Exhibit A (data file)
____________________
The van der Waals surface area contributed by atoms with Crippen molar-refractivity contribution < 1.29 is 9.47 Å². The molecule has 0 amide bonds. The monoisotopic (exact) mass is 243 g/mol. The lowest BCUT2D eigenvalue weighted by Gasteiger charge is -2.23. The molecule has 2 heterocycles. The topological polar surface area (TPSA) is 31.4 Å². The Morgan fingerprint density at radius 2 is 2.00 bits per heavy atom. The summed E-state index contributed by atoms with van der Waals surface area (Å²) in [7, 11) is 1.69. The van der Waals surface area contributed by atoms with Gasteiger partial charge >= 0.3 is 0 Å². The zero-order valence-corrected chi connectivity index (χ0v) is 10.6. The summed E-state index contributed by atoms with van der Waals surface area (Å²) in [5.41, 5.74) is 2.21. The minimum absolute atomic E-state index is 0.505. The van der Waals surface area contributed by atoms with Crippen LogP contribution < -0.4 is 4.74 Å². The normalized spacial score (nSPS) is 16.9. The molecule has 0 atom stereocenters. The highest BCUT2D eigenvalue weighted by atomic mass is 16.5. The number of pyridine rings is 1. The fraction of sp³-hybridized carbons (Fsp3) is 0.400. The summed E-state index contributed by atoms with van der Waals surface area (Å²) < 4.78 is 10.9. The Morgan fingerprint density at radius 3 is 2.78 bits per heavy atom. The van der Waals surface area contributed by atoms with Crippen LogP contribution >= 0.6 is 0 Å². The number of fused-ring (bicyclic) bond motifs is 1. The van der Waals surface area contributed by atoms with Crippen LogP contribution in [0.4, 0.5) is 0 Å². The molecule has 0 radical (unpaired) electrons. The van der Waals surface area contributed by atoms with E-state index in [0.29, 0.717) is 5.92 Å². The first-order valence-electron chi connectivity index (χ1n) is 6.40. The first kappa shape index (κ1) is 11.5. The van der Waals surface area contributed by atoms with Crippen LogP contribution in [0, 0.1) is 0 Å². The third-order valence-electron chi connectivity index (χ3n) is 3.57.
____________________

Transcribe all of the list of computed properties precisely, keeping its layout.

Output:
The van der Waals surface area contributed by atoms with Crippen molar-refractivity contribution < 1.29 is 9.47 Å². The molecule has 0 amide bonds. The monoisotopic (exact) mass is 243 g/mol. The lowest BCUT2D eigenvalue weighted by Gasteiger charge is -2.23. The molecule has 2 heterocycles. The topological polar surface area (TPSA) is 31.4 Å². The Morgan fingerprint density at radius 2 is 2.00 bits per heavy atom. The summed E-state index contributed by atoms with van der Waals surface area (Å²) in [7, 11) is 1.69. The van der Waals surface area contributed by atoms with Gasteiger partial charge >= 0.3 is 0 Å². The zero-order valence-corrected chi connectivity index (χ0v) is 10.6. The summed E-state index contributed by atoms with van der Waals surface area (Å²) in [5.41, 5.74) is 2.21. The minimum absolute atomic E-state index is 0.505. The van der Waals surface area contributed by atoms with Crippen LogP contribution < -0.4 is 4.74 Å². The normalized spacial score (nSPS) is 16.9. The molecule has 0 atom stereocenters. The highest BCUT2D eigenvalue weighted by atomic mass is 16.5. The number of pyridine rings is 1. The fraction of sp³-hybridized carbons (Fsp3) is 0.400. The summed E-state index contributed by atoms with van der Waals surface area (Å²) < 4.78 is 10.9. The Morgan fingerprint density at radius 3 is 2.78 bits per heavy atom. The van der Waals surface area contributed by atoms with Crippen LogP contribution >= 0.6 is 0 Å². The number of fused-ring (bicyclic) bond motifs is 1. The van der Waals surface area contributed by atoms with Crippen LogP contribution in [0.4, 0.5) is 0 Å². The molecule has 0 radical (unpaired) electrons. The van der Waals surface area contributed by atoms with E-state index in [0.29, 0.717) is 5.92 Å². The first-order valence-electron chi connectivity index (χ1n) is 6.40. The first kappa shape index (κ1) is 11.5. The van der Waals surface area contributed by atoms with Crippen LogP contribution in [0, 0.1) is 0 Å². The third-order valence-electron chi connectivity index (χ3n) is 3.57.